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Roslyn Analyzer Rulesets and stylecop.json support in Rider 2018.2

Code analysis is an important technique to keep our code clean, readable and free of defects. Besides its own code analysis features, Rider 2018.1 started to add support for Roslyn Analyzers, such as xunit.analyzers, which seamlessly blend into the familiar way of highlighting code inspections, configuring their severities or applying related quick-fixes.

In Rider 2018.2, issues with .NET Core toolsets have meanwhile been fixed. But more importantly, Rider 2018.2 further improves the integration with Roslyn Analyzers by adding support for ruleset files and StyleCop.json configuration files used with StyleCop.Analyzers.

Getting Started

Before we get started, we need to make sure to enable the option Read settings from editorconfig, project settings and rule sets, which is located in Preferences | Editor | Inspections Settings:

Enable support for rule set files

Once enabled, we can start working with rule set files.

Working with rule set files

Rule set files are referenced from project files (csproj) via the CodeAnalysisRuleSet property and are usually shared between all projects in a solution. A typical rule set file is organized by analyzerId and defines an action (error, warning, info, hidden, none, inherit) for a certain ruleId:

<?xml version="1.0" encoding="utf-8"?7gt;
<RuleSet Name="Name" Description="Description" ToolsVersion="15.0">
    <Rules AnalyzerId="StyleCop.Analyzers" RuleNamespace="StyleCop.Analyzers">
        <Rule Id="SA0000" Action="Error" />

Taking StyleCop.Analyzers as an example again, we can set the action for rule SA1200Using directive must appear within a namespace declaration – to Error:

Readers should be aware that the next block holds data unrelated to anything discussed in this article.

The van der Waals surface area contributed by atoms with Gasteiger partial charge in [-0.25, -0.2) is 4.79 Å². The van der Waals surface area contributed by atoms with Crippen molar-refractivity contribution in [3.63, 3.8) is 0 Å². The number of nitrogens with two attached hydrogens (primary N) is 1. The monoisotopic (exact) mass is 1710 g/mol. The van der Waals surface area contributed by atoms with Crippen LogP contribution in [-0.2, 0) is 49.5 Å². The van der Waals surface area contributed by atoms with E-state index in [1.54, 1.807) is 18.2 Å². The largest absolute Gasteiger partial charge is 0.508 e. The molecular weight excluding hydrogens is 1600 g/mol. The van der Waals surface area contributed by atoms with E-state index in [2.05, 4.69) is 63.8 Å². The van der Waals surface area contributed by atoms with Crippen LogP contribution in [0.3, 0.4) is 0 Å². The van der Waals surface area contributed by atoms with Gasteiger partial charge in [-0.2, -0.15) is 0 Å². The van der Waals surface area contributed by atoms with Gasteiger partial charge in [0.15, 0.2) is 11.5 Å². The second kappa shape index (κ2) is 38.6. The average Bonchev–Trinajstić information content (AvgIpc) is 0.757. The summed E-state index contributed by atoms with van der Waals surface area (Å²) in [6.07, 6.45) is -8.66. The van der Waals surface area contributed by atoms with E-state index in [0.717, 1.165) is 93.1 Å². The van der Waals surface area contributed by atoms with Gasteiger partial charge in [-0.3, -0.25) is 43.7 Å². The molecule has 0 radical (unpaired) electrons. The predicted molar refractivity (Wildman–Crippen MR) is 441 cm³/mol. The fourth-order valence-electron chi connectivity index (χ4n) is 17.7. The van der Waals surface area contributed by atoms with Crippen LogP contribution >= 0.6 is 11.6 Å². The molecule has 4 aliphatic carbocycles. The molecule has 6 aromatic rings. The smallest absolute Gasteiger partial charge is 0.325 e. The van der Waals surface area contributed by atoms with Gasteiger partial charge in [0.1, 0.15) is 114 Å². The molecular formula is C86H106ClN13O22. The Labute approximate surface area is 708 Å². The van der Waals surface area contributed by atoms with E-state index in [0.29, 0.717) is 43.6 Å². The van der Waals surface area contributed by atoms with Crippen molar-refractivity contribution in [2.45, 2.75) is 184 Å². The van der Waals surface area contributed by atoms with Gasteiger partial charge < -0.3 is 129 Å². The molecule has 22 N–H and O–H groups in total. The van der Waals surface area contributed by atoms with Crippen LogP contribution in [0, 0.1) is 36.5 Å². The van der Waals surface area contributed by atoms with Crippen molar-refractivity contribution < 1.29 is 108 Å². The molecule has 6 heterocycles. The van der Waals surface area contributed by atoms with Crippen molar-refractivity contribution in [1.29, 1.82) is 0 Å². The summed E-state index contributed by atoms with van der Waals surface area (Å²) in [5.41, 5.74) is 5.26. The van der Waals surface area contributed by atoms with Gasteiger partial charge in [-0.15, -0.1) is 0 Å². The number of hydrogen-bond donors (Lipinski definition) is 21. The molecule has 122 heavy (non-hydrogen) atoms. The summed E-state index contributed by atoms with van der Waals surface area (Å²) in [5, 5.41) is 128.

Configuring a rule to be shown as error

Note that the error is visible not only in the editor, but also in the solution explorer and solution-wide analysis indicator.

Working with stylecop.json

Of course, not everyone likes their using directives inside the namespace declarations. This is why StyleCop.Analyzers allows us to change such behavior with a stylecop.json configuration file. Adding a setting for usingDirectivesPlacement with a value of outsideNamespace for instance, will make the old error disappear, but we will instead see errors when putting using directives inside namespace:

Configuring StyleCop analyzers via stylecop.json

Pro tip: having the schema file referenced will give us code completion.

Note that the stylecop.json configuration file must be included into a special item-group with the name AdditionalFiles. For completeness, here is the full content of the project file from the previous examples:

<Project Sdk="Microsoft.NET.Sdk">


        <PackageReference Include="StyleCop.Analyzers" Version="1.0.2" />
        <AdditionalFiles Include="stylecop.json" />


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